Just so you know, I "love" the lady doing the "How to ADHD" channel on YouTube. It's here that I learned that I'm neuro-divergent. "Hello brains!" she'll start off every video. This is a much healthier term than having a disorder or mental health issue. We simply process and synthesize information differently that neuro-typical persons. We're awesome!

When I was diagnosed with Bipolar, my Korean parents really couldn't accept it either. From their cultural background, mental illness was just not in their worldview. I don't want to give you a hope that one day your parents will all of a sudden get it and be supportive. I'm fortunate that my parents did and sometimes they may be a too quick to chalk something up to my bipolar flaring up. But even then, as an adult, it takes a lot of work to "deal" with them. So whether you're a teenager living at a home or have a spouse, job, mortgage and kids, there will always be benefit to learning skills to deal with them.

The first skill would be radical acceptance. This is to accept, that your parents will never change. They will never get it. They are just not capable. By accepting this, it may help to be free from trying to doing something that might be impossible to accomplish and certainly out of your control. If you're parents are going to change, it's going to be their decision. Also, despite your best intentions to educate your parents, you being the source of education is something they will not be able to accept. For me, I stood a better chance of getting something published in the Korean newspaper for them to read and inform them than share with them my information. Man, if I only I could get the Korean newspapers to tell parents to give money for straight As and gifted and talented program, it would have made my high school days easier.

One more skill before I go. You can learn more about DBT skills. D.E.A.R. M.A.N. - it's how to ask for something while maintaining a good relationship. Here's a shortened version, and I would recommend that your ask be to find a therapist for yourself. Describe. State some objective facts. Express. Give your opinion. Ask or assert. Ask for what you want. Reinforce. Let them know what's in it for them.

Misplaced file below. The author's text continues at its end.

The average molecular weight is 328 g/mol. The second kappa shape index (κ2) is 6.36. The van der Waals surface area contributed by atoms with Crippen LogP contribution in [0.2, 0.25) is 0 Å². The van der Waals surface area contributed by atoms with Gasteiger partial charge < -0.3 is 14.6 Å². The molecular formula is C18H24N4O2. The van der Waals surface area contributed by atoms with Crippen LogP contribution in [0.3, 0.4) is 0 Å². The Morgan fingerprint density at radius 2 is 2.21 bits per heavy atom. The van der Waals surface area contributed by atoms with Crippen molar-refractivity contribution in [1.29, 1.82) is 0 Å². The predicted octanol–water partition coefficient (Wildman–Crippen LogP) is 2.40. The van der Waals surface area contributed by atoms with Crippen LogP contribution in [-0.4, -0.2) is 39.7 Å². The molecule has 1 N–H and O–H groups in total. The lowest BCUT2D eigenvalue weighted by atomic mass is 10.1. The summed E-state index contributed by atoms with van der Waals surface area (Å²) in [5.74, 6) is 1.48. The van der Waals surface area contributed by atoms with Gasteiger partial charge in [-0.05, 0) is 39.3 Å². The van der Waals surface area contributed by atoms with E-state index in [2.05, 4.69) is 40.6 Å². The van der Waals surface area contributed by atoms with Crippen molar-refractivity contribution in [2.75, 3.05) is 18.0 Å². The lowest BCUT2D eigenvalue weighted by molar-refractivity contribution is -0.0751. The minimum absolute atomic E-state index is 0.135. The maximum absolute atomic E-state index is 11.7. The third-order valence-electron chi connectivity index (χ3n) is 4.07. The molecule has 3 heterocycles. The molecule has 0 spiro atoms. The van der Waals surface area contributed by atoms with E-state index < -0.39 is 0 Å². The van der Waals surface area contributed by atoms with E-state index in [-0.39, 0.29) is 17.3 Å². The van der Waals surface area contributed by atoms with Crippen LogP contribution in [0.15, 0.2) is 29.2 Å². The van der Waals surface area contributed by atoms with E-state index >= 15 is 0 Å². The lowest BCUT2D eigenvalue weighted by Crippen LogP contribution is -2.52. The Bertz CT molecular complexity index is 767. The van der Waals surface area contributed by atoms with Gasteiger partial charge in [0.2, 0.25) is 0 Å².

That's the skill, and here's an example:

Describe. I received a diagnosis of Anxiety and Depression from a medical doctor [3] months ago.

Express. I believe this is a very serious diagnosis, but treatable with the right help.

Ask. I would like to start individual therapy sessions once a week.

Reinforce. If you allow me to see a therapist weekly, I think we'll have less arguments over this issue.

I'm really into DBT Therapist, but if you can't find one that accepts your parents insurance, someone trained in cognitive-behavior therapy is also very good. If your parents want to control you, than taking away therapy is something they might threatened to take a way down the line. Remember if they try to do that, you can find other ways to get support and let trusted adults in your life know that they are trying to prevent you from seeking help and support yourself. Everyone should feel free to seek out the resources and support they need. I'm grateful that you reached out here.

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  • Thank you this was really helpful :) Ive never heard of D.E.A.R. M.A.N. but I'll be sure to use it in the future! As for the therapist thing... have you read the book "Educated"? My parents aren't that extreme, but rest assured that they'd rather try and do the therapy themselves, before letting me even try therapy. Not that they're licensed therapists smh. But this was very helpful, and it made me feel way better. Thanks for the advice, and taking the time to respond! Mar 3 at 18:42
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My straightforward answer to you would be... do as they say.

I know, it's easier said than done, but that's the answer I come up with after reading what you have to say mixed with my life experience. Passivity is often the best path to obtaining something you want, so I'd walk that one in your stead.

Life pro tip: NEVER self-diagnose, let your doctors do that part.

Try to understand your parent's reactions:

For cutting, most parents will react to your distress in the same way one should react to a 3yo child hitting their head on the floor for attention. Society reacts that way to negative attention, it's pretty much human nature.

Same goes for your sexuality, it might be new and shiny to your age group, but for most adults (25+) it's old news and if you're not going to tap that, the care cup is pretty much empty <|_/ (empty care cup ascii art). Anyways, other than a "That's nice dear", what are you expecting as a response?